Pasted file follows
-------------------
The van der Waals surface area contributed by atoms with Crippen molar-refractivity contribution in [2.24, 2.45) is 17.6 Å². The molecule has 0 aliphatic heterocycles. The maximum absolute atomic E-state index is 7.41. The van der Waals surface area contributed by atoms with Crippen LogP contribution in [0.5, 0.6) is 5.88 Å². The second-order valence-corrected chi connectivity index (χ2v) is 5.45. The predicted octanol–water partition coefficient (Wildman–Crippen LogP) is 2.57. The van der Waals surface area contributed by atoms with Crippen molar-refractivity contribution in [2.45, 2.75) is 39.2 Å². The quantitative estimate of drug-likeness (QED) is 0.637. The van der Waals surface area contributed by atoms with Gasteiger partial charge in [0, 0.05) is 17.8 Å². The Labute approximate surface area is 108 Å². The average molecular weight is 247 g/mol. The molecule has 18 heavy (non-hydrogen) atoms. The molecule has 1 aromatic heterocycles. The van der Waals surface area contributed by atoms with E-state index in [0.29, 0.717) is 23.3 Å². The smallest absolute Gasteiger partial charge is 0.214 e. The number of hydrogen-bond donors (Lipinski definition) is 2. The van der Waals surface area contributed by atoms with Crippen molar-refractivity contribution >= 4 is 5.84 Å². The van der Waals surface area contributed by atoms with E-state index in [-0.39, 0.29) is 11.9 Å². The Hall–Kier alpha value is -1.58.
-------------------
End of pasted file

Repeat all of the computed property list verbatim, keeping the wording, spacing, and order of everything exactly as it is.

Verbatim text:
The van der Waals surface area contributed by atoms with Crippen molar-refractivity contribution in [2.24, 2.45) is 17.6 Å². The molecule has 0 aliphatic heterocycles. The maximum absolute atomic E-state index is 7.41. The van der Waals surface area contributed by atoms with Crippen LogP contribution in [0.5, 0.6) is 5.88 Å². The second-order valence-corrected chi connectivity index (χ2v) is 5.45. The predicted octanol–water partition coefficient (Wildman–Crippen LogP) is 2.57. The van der Waals surface area contributed by atoms with Crippen molar-refractivity contribution in [2.45, 2.75) is 39.2 Å². The quantitative estimate of drug-likeness (QED) is 0.637. The van der Waals surface area contributed by atoms with Gasteiger partial charge in [0, 0.05) is 17.8 Å². The Labute approximate surface area is 108 Å². The average molecular weight is 247 g/mol. The molecule has 18 heavy (non-hydrogen) atoms. The molecule has 1 aromatic heterocycles. The van der Waals surface area contributed by atoms with E-state index in [0.29, 0.717) is 23.3 Å². The smallest absolute Gasteiger partial charge is 0.214 e. The number of hydrogen-bond donors (Lipinski definition) is 2. The van der Waals surface area contributed by atoms with Crippen molar-refractivity contribution >= 4 is 5.84 Å². The van der Waals surface area contributed by atoms with E-state index in [-0.39, 0.29) is 11.9 Å². The Hall–Kier alpha value is -1.58.